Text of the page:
The Alpha variant of the coronavirus, first found in the UK, was also detected in the Netherlands in December 2020. The Alpha variant then became the dominant strain in the Netherlands, supplanting the former variant of the virus. In summer 2021, the Alpha variant was ‘pushed out’ by the more contagious Delta variant.

Beta variant, B.1.351

The Beta variant of the coronavirus, first found in South Africa, was detected in the Netherlands in early January 2021. This variant of the virus, like the Alpha variant, also appears to be more contagious than the variant that had been dominant in the Netherlands until that point. The Beta variant is no longer detected in pathogen surveillance.

Gamma variant, P.1

The P.1 Gamma variant of the coronavirus was found mainly in outbreaks in and around Manaus, the capital of the Brazilian state of Amazonas. It is not yet clear whether the course of illness is different for this variant. Among other mutations, the variant has three changes in the spike protein, the lines bristling out from the coronavirus, that are considered cause for concern. These three changes are almost identical to the changes in the Beta variant. The immune response due to vaccination or due to previous infection with the virus may possibly be less effective against this variant.  The P.1 Gamma variant is currently no longer detected in pathogen surveillance.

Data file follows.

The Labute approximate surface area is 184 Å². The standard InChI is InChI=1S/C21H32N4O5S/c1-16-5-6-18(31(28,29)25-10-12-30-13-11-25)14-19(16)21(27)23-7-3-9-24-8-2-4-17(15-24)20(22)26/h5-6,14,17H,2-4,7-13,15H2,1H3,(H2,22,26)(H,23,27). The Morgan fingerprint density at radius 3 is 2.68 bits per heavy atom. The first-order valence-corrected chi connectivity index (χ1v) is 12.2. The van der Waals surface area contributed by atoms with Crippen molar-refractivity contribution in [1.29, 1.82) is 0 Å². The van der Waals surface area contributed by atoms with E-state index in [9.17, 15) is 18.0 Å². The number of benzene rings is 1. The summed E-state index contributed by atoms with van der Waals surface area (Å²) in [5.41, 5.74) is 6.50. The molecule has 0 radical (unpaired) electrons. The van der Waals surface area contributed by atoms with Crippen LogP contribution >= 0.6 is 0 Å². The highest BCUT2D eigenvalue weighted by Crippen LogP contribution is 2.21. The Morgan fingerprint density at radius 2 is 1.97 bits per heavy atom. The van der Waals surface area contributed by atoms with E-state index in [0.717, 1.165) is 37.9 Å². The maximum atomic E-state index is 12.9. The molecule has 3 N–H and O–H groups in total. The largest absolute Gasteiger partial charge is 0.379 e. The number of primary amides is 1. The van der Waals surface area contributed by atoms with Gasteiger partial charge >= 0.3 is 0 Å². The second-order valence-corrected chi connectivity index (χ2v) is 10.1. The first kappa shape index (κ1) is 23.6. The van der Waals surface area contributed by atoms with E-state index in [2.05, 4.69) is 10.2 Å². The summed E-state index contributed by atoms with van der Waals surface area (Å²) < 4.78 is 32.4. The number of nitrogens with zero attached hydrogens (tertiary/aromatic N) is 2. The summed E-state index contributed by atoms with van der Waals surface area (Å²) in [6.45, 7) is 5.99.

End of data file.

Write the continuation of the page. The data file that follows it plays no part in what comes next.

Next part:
Delta variant, B.1.617.2

The B.1.617.2 variant of the coronavirus was first found in October 2020 in India. In summer 2021, the Delta variant (B.1.617.2) replaced the Alpha variant as the dominant strain in the Netherlands. All the infections that have been typed in the context of pathogen surveillance in the Netherlands currently involve the Delta variant. The same trend is occurring all over the world. The Delta variant is much more contagious than the Alpha variant.
The COVID-19 vaccines are effective in preventing hospital and ICU admissions, even against the Delta variant.

Omicron variant B.1.1.529